Photo courtesy of primer.com.ph

Photo courtesy of primer.com.ph

The curfew on minors in some cities have made the rounds over the news these past few weeks, some finding the ordinances agreeable and some undeniably doubtful about the repercussions and consequences of it. This week, the Supreme Court issued a Temporary Restraining Order on the ordinances, the first manifestation of due process after being gone for so long since Duterte won the presidential election.

Samahan ng mga Progresibong Kabataan or SPARK declared that the curfew may be illegal, as per Republic Act 9344, also known as Juvenile Justice and Welfare Act, which allow the implementation of curfew as long as it stays for the protection of minors and children. Therefore, the group filed a petition to the Supreme Court to question its validity.

In the petition, SPARK noted the alleged illegal actions performed by the uniformed men. “The arbitrary application and enforcement of the curfew ordinances are inevitable given that law enforcers only conduct a visual inspection of alleged minors violating the curfew. The determination of the age of the alleged curfew violators will be subjective depending on the law enforcer’s assessment of a person’s face and body physique.”

Furthermore, SPARK states that the said curfew “suffers from overbreadth by impairing legitimate activities of minors during curfew hours; deprives minors of the right to liberty and the right to travel without substantive due process; and deprives parents of the natural and primary right in the rearing of the youth without substantive due process.”

In response, the SC put the juvenile curfew of these cities under Temporary Restraining Order (TRO).

Children left more vulnerable since the Duterte administration

 

Way back in February, when President Rodrigo Duterte was still struggling in his campaign for the presidential position, he already expressed his plan to lower the age for criminal liability from 15 years old to 12 years old, mainly because the children are being exploited by organized criminal groups. His then Vice Presidential partner Senator Alan Peter Cayetano concurred to this, saying that juvenile who will be caught shall be put in separate rehabilitation centers.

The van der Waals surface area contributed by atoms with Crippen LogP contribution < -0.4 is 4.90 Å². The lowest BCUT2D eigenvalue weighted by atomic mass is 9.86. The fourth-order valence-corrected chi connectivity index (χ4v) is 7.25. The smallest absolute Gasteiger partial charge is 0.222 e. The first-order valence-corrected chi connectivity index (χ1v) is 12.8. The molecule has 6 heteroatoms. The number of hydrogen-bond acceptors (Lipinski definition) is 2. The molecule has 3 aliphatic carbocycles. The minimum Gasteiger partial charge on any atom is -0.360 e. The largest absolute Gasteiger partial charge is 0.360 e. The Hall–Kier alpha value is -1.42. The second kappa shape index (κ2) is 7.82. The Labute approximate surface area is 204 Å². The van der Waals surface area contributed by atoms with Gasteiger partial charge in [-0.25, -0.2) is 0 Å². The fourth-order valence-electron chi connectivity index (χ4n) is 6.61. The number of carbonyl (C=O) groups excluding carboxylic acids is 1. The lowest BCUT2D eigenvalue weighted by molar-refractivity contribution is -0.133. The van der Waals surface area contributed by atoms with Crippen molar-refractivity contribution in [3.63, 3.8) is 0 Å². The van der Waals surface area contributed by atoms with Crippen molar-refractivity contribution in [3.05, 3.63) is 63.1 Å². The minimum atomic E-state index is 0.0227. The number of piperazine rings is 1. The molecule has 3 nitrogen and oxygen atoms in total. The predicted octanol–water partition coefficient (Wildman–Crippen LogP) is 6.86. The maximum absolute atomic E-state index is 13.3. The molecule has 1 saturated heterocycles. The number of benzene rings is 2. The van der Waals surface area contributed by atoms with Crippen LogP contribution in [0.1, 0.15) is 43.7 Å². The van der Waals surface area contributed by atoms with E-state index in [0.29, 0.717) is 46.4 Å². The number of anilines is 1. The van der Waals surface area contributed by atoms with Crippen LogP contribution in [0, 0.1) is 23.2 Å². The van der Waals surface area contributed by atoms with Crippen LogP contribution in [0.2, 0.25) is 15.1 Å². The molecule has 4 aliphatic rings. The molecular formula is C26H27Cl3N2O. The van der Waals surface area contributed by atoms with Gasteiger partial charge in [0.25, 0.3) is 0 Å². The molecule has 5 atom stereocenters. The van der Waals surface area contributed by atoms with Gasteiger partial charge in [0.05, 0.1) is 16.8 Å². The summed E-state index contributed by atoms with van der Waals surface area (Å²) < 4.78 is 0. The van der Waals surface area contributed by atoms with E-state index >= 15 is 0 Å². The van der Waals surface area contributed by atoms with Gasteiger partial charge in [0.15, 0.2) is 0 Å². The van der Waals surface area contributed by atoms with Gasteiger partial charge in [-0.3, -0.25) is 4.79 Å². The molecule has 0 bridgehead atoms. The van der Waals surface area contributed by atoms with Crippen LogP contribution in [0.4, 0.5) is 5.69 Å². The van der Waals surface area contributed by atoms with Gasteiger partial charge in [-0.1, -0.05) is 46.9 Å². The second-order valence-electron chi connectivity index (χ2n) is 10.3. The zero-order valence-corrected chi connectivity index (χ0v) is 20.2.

On the other hand, Speaker Pantaleon Alvarez filed House Bill 002, together with Capiz Representative Fredenil Castro. The bill wants to amend the Revised Penal Code and lower the age of criminal liability to nine years old, given the children’s wide knowledge of information through the technological advancements.

The bill also explains that apprehended criminals under 18 shall be exempt from appropriate proceedings under law, but shall be subjected to intervention programs. But it is up to them whether to go for the former or the latter.

It is alarming that the people in the seat of power and authority who are supposed to see the condition of the nation from the ground and from an all-seeing view are quick to punish the victims of a bigger and meaner problem.

The war on drugs and criminality may be the focus of the present administration, and some may counter that these children in question will ultimately be benefited by all the efforts of the government. While that argument holds true to some extent, the logical solution to the exploitation of children, however, is not to punish those children, most of whom are just following due to fear or stunted conscience, but to provide them with the right means and knowledge to counter negative influences and criminality themselves. (Luke Godoy)

 

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